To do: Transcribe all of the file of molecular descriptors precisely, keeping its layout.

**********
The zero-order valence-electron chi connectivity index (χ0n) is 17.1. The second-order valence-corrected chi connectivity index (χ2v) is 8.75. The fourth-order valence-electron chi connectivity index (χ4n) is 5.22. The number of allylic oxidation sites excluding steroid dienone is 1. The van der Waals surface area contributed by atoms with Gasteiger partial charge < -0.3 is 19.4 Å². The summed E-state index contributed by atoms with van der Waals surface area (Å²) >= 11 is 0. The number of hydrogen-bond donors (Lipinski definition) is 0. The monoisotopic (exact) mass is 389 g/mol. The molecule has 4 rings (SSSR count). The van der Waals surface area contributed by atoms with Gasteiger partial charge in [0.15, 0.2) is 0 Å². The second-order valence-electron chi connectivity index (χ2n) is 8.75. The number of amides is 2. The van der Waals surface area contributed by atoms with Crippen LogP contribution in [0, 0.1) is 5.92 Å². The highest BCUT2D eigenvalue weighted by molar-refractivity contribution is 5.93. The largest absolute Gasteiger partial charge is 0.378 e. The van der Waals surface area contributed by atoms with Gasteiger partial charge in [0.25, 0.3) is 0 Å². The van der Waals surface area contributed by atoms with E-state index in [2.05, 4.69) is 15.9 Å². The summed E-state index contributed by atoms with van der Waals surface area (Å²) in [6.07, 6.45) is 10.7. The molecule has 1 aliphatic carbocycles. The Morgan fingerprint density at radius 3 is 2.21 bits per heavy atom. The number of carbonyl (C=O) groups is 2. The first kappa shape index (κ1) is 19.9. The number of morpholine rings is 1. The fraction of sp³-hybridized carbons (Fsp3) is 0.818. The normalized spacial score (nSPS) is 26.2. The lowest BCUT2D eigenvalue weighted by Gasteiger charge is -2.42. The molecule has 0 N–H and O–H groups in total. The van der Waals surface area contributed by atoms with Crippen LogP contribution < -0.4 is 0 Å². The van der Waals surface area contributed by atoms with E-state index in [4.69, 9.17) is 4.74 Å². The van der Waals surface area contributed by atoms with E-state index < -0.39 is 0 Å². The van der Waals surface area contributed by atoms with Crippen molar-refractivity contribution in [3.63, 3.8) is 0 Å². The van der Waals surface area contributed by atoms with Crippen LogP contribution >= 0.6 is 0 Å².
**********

The zero-order valence-electron chi connectivity index (χ0n) is 17.1. The second-order valence-corrected chi connectivity index (χ2v) is 8.75. The fourth-order valence-electron chi connectivity index (χ4n) is 5.22. The number of allylic oxidation sites excluding steroid dienone is 1. The van der Waals surface area contributed by atoms with Gasteiger partial charge < -0.3 is 19.4 Å². The summed E-state index contributed by atoms with van der Waals surface area (Å²) >= 11 is 0. The number of hydrogen-bond donors (Lipinski definition) is 0. The monoisotopic (exact) mass is 389 g/mol. The molecule has 4 rings (SSSR count). The van der Waals surface area contributed by atoms with Gasteiger partial charge in [0.15, 0.2) is 0 Å². The second-order valence-electron chi connectivity index (χ2n) is 8.75. The number of amides is 2. The van der Waals surface area contributed by atoms with Crippen LogP contribution in [0, 0.1) is 5.92 Å². The highest BCUT2D eigenvalue weighted by molar-refractivity contribution is 5.93. The largest absolute Gasteiger partial charge is 0.378 e. The van der Waals surface area contributed by atoms with Gasteiger partial charge in [0.25, 0.3) is 0 Å². The van der Waals surface area contributed by atoms with E-state index in [2.05, 4.69) is 15.9 Å². The summed E-state index contributed by atoms with van der Waals surface area (Å²) in [6.07, 6.45) is 10.7. The molecule has 1 aliphatic carbocycles. The Morgan fingerprint density at radius 3 is 2.21 bits per heavy atom. The number of carbonyl (C=O) groups is 2. The first kappa shape index (κ1) is 19.9. The number of morpholine rings is 1. The fraction of sp³-hybridized carbons (Fsp3) is 0.818. The normalized spacial score (nSPS) is 26.2. The lowest BCUT2D eigenvalue weighted by Gasteiger charge is -2.42. The molecule has 0 N–H and O–H groups in total. The van der Waals surface area contributed by atoms with Crippen LogP contribution < -0.4 is 0 Å². The van der Waals surface area contributed by atoms with E-state index in [4.69, 9.17) is 4.74 Å². The van der Waals surface area contributed by atoms with E-state index < -0.39 is 0 Å². The van der Waals surface area contributed by atoms with Crippen molar-refractivity contribution in [3.63, 3.8) is 0 Å². The van der Waals surface area contributed by atoms with Crippen LogP contribution >= 0.6 is 0 Å².